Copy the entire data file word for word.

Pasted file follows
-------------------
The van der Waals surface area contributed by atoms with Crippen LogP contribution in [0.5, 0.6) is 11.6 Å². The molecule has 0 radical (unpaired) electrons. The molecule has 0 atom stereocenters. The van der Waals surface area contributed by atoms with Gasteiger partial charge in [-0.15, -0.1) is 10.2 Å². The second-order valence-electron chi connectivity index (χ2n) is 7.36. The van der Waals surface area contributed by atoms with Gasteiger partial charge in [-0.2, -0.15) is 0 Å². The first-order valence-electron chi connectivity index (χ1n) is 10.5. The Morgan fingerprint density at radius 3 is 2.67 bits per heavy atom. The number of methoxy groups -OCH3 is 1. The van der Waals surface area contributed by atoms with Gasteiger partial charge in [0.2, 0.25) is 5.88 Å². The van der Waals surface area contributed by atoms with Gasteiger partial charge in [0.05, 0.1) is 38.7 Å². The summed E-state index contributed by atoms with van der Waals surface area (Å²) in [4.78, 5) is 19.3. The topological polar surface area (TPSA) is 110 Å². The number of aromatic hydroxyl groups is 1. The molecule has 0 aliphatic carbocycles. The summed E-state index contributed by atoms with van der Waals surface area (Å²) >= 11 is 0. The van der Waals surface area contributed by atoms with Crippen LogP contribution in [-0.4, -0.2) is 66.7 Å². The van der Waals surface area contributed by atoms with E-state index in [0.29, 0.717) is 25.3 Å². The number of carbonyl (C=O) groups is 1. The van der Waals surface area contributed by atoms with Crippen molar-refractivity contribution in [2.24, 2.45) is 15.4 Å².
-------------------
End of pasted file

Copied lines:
The van der Waals surface area contributed by atoms with Crippen LogP contribution in [0.5, 0.6) is 11.6 Å². The molecule has 0 radical (unpaired) electrons. The molecule has 0 atom stereocenters. The van der Waals surface area contributed by atoms with Gasteiger partial charge in [-0.15, -0.1) is 10.2 Å². The second-order valence-electron chi connectivity index (χ2n) is 7.36. The van der Waals surface area contributed by atoms with Gasteiger partial charge in [-0.2, -0.15) is 0 Å². The first-order valence-electron chi connectivity index (χ1n) is 10.5. The Morgan fingerprint density at radius 3 is 2.67 bits per heavy atom. The number of methoxy groups -OCH3 is 1. The van der Waals surface area contributed by atoms with Gasteiger partial charge in [0.2, 0.25) is 5.88 Å². The van der Waals surface area contributed by atoms with Gasteiger partial charge in [0.05, 0.1) is 38.7 Å². The summed E-state index contributed by atoms with van der Waals surface area (Å²) in [4.78, 5) is 19.3. The topological polar surface area (TPSA) is 110 Å². The number of aromatic hydroxyl groups is 1. The molecule has 0 aliphatic carbocycles. The summed E-state index contributed by atoms with van der Waals surface area (Å²) >= 11 is 0. The van der Waals surface area contributed by atoms with Crippen LogP contribution in [-0.4, -0.2) is 66.7 Å². The van der Waals surface area contributed by atoms with E-state index in [0.29, 0.717) is 25.3 Å². The number of carbonyl (C=O) groups is 1. The van der Waals surface area contributed by atoms with Crippen molar-refractivity contribution in [2.24, 2.45) is 15.4 Å².